Saturday, October 28, 2006
No More Bull
The last Ford Taurus rolled off the line in Georgia yesterday ending a 21 year history. My last Taurus (actually a Mercury Sable) “rolled off” this past summer when I traded the 2004 Sable for a 2007 Toyota Camry Hybrid.
The price of gas had just peaked past $3.00 a gallon and I had been sniffing around hybrids since they appeared a few years ago. Had Ford come up with a reasonable hybrid – instead of the ridiculous SUB hybrid (that got almost the same gas mileage as the Sable), I might have bought one.
I owned three Taurus/Sables over a ten year period. The first, a 1996 was my favorite. Unlike the average person, I loved the oval shape and Star Trek interior. I know that the radio button drove everyone crazy, but I loved them. This was my first automatic transmission in many years, and after as few weeks of driving, I had no interest in returning to the stick. Yes, the gas mileage compared to the 1991 Mazda Protégé (4-cylinder) was striking, but in those days we weren’t too concerned about these things.
The 1996 Taurus started to nickel-and-dime me at around 100K. First the heater core (all three had the same problem), the brakes (again all three had the same defect) and then the catalytic converter. I had dumped $2500 into it in six months and it needed a thousand dollars more work to make it last another year. I used that as a down payment at bought a 2000 Taurus. By then the Ford engineers had bowed to the “complaints” of the old farts running the company and had ruined the design to a box. The novelty and forward thinking elements were all gone. But it was a comfortable and relatively safe car.
At around 100K this one started to misbehave like the last one and my extended warrantee had expired. After breaking down on a road trip to DC and having to pay $500 to have it fixed, I drove back to the dealer and got the 2004 Sable.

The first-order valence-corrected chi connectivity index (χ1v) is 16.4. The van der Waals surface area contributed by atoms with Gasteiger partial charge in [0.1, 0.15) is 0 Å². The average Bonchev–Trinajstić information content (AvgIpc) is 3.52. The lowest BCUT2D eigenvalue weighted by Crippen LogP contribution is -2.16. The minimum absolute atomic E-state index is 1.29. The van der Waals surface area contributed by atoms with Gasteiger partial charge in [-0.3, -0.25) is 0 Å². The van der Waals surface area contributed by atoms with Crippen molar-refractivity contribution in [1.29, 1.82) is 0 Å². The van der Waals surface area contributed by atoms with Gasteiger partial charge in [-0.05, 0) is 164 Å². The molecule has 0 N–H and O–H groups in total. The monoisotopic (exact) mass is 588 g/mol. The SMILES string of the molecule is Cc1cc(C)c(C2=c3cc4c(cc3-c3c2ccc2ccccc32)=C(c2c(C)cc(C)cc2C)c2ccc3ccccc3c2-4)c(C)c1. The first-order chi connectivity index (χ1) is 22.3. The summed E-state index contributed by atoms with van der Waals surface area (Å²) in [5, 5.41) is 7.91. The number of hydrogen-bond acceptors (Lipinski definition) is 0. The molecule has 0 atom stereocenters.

The Sable was a step up in terms of creature comforts and I loved some of the higher tech gizmos – my favorite was the self-dimming rear view mirror. But with each successive Taurus/Sable, the gas mileage dropped. The Sable only got 26 mpg on the highway (although it got 29 mpg when we drove to Florida in spring 2005). In the winter, the best I could hope for was 24 mpg.
I reflect on this because I think it is symptomatic of what was happening to Ford in general. Their business plan was becoming more Republican with no regard to gas mileage issues and more interest in continuing to promote large gas-guzzling behemoths like the Explorer and Expedition. I was increasingly becoming ashamed of driving a Ford product and it was clear the company had no interest in changing.
So, the death of the Taurus and what it represented are clearly symbolic of the demise of Ford Motors. They have now dropped behind Toyota and are threatened with extinction.
We’ve owned Ford products in my family since the 1930s. When my father steered away in the late 70’s to Chrysler, he regretted it. But he never bought another Ford. I’ve owned seven Ford/Mercury; most bought new. But, I’ll tell you, without a major turn around in their corporate mindset, I think I’ve bought my last.